In Wave 2, LCE experts led an Rx assessment leveraging LCE’s 29-element Rx Model to evaluate the maturity of reliability processes, people, technologies, and assets and compare them to best practices and/or benchmarks. LCE’s assessment approach analyzes the current state of an operation’s reliability performance, compares it to best practice and benchmarks, and provides the foundational information to develop a gap closure plan/timeline for execution and attaining the desired future state. This cheese company’s assessment included an implementation plan and schedule representing actionable recommendations for gap closure, including identification of early wins. It also identified requirements for education/training along with a set of Key Performance Indicators (KPI) by which to measure improvement progress. To help the company understand the potential impact of improvements, the assessment also included a cost/benefit business case.
Wave 3: Implementing Reliability Excellence to Apply Best Practices
Having executed the Wave 1 and 2 phases of our Rx program, the company worked with LCE’s experts to close the identified gaps and apply Rx best practices to achieve their goals: improved reliability, reduced maintenance costs, increased production capacity, and development of a culture of ownership through an engaged workforce.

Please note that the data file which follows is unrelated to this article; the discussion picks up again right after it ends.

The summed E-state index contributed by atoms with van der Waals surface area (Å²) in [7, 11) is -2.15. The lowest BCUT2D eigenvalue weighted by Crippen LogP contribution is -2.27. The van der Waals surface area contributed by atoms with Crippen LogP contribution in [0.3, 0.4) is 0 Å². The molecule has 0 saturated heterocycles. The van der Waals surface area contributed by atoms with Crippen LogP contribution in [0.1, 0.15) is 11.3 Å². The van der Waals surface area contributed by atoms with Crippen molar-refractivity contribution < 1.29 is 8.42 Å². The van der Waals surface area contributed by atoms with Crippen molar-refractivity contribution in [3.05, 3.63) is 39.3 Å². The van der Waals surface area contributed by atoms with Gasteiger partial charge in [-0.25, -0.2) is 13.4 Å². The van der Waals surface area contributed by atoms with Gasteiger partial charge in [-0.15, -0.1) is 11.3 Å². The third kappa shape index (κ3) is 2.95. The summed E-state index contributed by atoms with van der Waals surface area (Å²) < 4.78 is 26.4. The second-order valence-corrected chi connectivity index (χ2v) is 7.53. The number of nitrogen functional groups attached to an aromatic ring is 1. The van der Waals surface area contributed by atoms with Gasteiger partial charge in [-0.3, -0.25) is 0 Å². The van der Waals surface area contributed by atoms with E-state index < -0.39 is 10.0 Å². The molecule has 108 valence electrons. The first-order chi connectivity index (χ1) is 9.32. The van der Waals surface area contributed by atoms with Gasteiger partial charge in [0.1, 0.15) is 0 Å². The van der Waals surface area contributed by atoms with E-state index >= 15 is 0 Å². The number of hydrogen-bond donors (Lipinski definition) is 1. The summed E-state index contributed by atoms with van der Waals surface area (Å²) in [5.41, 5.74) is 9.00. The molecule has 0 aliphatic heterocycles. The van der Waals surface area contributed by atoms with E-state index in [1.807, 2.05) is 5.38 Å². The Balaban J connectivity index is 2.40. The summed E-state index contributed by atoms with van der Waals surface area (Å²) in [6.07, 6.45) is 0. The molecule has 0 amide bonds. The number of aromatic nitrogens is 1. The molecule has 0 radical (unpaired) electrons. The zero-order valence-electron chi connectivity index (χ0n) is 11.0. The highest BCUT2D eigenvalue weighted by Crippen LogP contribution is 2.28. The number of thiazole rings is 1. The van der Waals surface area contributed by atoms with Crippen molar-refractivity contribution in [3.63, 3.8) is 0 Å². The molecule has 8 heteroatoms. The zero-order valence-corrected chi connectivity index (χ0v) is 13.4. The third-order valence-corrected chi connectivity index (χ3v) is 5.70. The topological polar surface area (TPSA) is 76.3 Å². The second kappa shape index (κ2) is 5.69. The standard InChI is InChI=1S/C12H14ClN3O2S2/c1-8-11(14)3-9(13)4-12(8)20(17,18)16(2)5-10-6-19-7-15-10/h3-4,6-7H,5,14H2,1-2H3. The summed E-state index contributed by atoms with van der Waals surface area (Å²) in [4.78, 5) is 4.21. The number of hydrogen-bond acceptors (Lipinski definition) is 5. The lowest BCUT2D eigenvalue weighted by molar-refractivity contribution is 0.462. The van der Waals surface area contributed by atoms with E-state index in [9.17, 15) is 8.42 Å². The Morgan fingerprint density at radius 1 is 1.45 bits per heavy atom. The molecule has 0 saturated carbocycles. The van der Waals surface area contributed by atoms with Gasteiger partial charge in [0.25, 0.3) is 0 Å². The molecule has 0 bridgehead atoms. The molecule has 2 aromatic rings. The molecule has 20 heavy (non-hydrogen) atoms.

Implementing Reliability Excellence Focuses on Four Work Streams and Produces Measurable Results
To lead and accomplish the implementation, LCE provided consultants, asset management specialists, and an eAM/CMMS consultant to help the manufacturing organization develop essential reliability processes and lead short-term eAM/CMMS improvements. LCE’s team also provided asset criticality analyses, collected asset data, supported development of key actions identified by the plant manufacturing focus teams, and coached/trained key manufacturing personnel using the Atlas product.
This support was provided in four key areas:
- Leadership and Organizational Change Management
- Work Management
- Materials Management
- Reliability Engineering
LCE experts coached multiple sites on reliability best practices and as implementation started, site teams began to make changes and improves from their current-state operations. Here are a few examples of improvements accomplished by the teams: